Did Boam include too many characters from the strip? They all have to be introduced. Not just the girl, Diana Palmer (Kristy Swanson), recently returned to New York from the Yukon, but her would-be suitor, the useless Jimmy Wells (Jon Tenney), Lee Falk’s original consideration for the Phantom’s secret identity; and Diana’s uncle, Dave (Bill Smitrovich), an upright man who runs The New York Herald Tribune, and who tells Drax that they‘re running that exposé on him. Uncle Dave holds a soiree at his mansion, where we also meet Mayor and Police Commissioner, both of whom, of course, answer to Drax. As does the local mob bosses, the Zephro brothers. There’s a not bad scene where Drax gives a big speech in front of his lackeys about God being dead, America in financial ruin, darkness ruling the earth, and the opportunities in chaos. Ray Zephro (Joseph Ragno) objects. He talks about being an altar boy at St. Timothy’s and not putting up with this bullshit. There goes him. His brother, Charlie (David Proval), takes over. (Proval is mostly wasted here. You get no inkling of Richie Aprile.)
There’s also Sala (Catherine Zeta-Jones), whose all-female squadron works for Drax, and who will change sides before the end. Diana flies to Bengala to find out more about a spiderweb design (it’s the mark of the Sengh Brotherhood), but they’re forced down by Sala and her girls, and Diana is kidnapped. Enter the Phantom. Diana’s feistiness comes off a little bitchy. I.e., “Thanks, I can take it from here.” But they’re off and running.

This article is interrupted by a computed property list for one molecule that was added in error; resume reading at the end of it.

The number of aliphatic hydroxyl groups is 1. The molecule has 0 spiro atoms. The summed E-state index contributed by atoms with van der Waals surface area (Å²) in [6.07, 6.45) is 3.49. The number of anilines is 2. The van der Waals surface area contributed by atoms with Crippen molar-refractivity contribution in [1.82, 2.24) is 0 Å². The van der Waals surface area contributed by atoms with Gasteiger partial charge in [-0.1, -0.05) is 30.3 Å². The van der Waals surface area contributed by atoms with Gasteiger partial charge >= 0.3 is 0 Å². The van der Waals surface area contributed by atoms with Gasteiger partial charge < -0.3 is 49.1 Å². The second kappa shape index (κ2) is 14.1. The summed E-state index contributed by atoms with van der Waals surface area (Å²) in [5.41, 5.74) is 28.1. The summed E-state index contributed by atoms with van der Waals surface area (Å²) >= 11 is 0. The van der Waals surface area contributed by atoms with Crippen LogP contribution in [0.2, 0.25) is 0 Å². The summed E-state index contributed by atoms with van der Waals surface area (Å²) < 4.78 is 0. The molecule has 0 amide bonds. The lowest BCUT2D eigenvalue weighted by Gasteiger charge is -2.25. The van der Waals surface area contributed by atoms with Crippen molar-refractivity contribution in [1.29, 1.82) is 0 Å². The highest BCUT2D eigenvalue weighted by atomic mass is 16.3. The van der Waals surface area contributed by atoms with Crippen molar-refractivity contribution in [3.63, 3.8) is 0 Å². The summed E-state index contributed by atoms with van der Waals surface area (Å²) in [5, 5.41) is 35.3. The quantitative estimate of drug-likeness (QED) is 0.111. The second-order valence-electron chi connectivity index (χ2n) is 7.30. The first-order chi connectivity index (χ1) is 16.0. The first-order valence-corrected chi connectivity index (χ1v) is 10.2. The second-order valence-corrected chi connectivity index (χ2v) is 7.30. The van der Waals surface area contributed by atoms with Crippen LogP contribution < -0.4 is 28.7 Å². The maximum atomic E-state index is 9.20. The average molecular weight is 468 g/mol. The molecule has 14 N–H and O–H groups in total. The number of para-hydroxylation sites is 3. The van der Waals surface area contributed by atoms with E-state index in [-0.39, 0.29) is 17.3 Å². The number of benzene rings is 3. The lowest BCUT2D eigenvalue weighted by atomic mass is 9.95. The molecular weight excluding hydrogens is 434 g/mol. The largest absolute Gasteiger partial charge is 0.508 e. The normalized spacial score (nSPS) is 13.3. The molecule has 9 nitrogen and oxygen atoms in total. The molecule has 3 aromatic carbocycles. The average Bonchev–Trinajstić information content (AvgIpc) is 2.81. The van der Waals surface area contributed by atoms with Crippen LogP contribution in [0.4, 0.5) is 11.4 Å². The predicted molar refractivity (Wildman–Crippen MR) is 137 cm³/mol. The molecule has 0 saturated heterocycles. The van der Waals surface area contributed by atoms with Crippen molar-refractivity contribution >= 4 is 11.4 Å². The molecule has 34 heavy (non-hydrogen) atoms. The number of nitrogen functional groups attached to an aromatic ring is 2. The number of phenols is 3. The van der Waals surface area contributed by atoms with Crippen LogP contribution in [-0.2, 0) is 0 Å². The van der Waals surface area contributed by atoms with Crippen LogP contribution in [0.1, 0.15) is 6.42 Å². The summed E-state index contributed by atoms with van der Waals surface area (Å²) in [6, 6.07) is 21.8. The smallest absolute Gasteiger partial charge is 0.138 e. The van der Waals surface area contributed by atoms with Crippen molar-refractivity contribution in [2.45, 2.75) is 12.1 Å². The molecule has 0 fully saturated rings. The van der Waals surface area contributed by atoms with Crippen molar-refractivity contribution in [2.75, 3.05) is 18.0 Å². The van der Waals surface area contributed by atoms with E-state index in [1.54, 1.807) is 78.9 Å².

So is the movie. At this point, it attempts, not poorly, the nonstop-action thing Spielberg perfected: From ship to plane to horse (a bit of a stretch—and ouch) to immediately being chased through the jungle by Quill and his men, guns blazing. Ultimately Phantom is helped by “the Rope People,” and he and Diana wind up back at the Skull Cave, where we’re introduced to yet another character, Capt. Horton (Robert Coleby), who tells Diana that the Sengh brotherhood is “an ancient order of evil. They started out as pirates. Nowadays, there’s no telling what they’ve become.”
Ah ha. NAZIS.
Probably, but we never get there. Apparently three movies were planned, but when this one opened to meh reviews (42% on RT) and meh box office (sixth place opening weekend), all that was scrapped.
Another smart thing the movie does? Gets Phantom out of the jungle. When I saw Kit Walker getting out of a cab in New York City, I got as excited as I did as a kid watching “Tarzan’s New York Adventure.” They don’t quite take advantage of it but it’s still fun: the run over the car rooftops in a traffic jam; stealing the cop’s horse; riding through Central Park and into the zoo, where, Tarzan-like, he’s apparently able to communicate with animals. Why not? Then we’re off for the movie’s final leg in the “Devil’s Vortex” (read: Triangle).